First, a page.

CST – Computer Simulation Technology

EM Simulation of a 6.7 GHz Coaxial Bragg Reflector

Bragg reflectors, like other periodic structures, exhibit stopband features. Distributed Bragg reflectors are built upon multiple layers of materials with different refractive indices or perturbation of some geometrical characteristic. In this example a Bragg reflector is implemented in coaxial form. Its stopband behavior occurs at the frequency where the periodicity is about a half-wavelength size. Each layer produces a reflection on the incoming wave, so that after several constructive and destructive interferences a stopband region is formed, where the wave does not go through the structure and it is reflected back to the input port. A model of the Bragg reflector was created and simulated using CST MICROWAVE STUDIO® (CST MWS).

Figure 1: Photo of the actual device with CST MWS model Figure 1: Photo of the actual device with CST MWS model

The ease of modeling this structure with CST MWS and its fast simulation with the transient solver enabled the test of several different configurations. The optmized structure has 10 disks and is built with stainless steel, as shown in Figure 1. It is devised to be operating together with a high-power 6.7GHz monotron tube, in order to block unwanted reverse side emissions. Therefore, the stopband is designed to be centered around this frequency. The CST MWS model is also shown in Figure 1.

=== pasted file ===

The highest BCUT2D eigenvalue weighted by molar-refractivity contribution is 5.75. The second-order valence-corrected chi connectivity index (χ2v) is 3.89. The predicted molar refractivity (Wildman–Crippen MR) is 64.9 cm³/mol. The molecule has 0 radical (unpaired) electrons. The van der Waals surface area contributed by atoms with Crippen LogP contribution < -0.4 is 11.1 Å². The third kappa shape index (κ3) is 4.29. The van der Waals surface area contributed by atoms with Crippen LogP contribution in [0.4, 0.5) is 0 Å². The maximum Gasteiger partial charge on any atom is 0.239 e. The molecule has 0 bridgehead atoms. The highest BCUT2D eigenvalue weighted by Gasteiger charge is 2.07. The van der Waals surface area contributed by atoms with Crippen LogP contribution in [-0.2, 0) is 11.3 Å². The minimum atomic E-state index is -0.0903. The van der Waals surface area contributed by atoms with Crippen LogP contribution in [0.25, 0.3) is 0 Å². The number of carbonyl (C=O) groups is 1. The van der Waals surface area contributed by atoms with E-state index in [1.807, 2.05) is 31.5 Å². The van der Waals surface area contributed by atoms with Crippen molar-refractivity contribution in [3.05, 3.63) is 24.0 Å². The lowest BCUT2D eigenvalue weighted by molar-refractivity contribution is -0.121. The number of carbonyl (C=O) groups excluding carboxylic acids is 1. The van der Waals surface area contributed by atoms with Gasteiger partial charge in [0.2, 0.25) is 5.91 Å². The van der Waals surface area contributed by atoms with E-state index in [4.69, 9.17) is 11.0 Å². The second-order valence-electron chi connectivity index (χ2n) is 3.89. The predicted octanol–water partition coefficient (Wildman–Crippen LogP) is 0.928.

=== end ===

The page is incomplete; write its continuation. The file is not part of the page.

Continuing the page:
Figure 2: Measurement setup

Figure 2 shows the measurement setup, where a sweep oscillator injects energy into the structure, and on the other end there is a pyramidal horn antenna which collects the signal. The ultimate goal is to measure the S21 between both terminals, as to see whether the energy of that particular frequency range is blocked.

Figure 3: 3D Electric field and Power Flow Plots at various frequencies

Further insight into the effectiveness of the reflecting structure is given by 3D plots provided by CST MWS. As illustrated below by electric-field and power-flow plots, the left panels show that an incident TEM wave at 2.0 GHz, located in the left pass band (Fig. 3), is fully transmitted along the reflector. At 10.0-GHz wave is partially transmitted (right panels), while at a frequency located in the middle of the band gap (Fig. 3) , namely 6.7 GHz , the wave is strongly reflected (center panels).

Figure 4: Comparison between simulation and measurement of S21

The CST MWS Transient Solver was used to perform the simulation. Excellent correlation between measurement and simulation results can be seen in Figure 4. Even the two modes of resonance outside the stopband region, located at 10 and 12GHz, measured by the setup present in Fig.3, were predicted by the simulation.


Barroso J.J., Castro P.J., Neto J.P.L. and Pimentel G.L., " Experimental characterization of a 6.7GHz coaxial Bragg reflector", Review of Scientific Instruments, 78, 2007.

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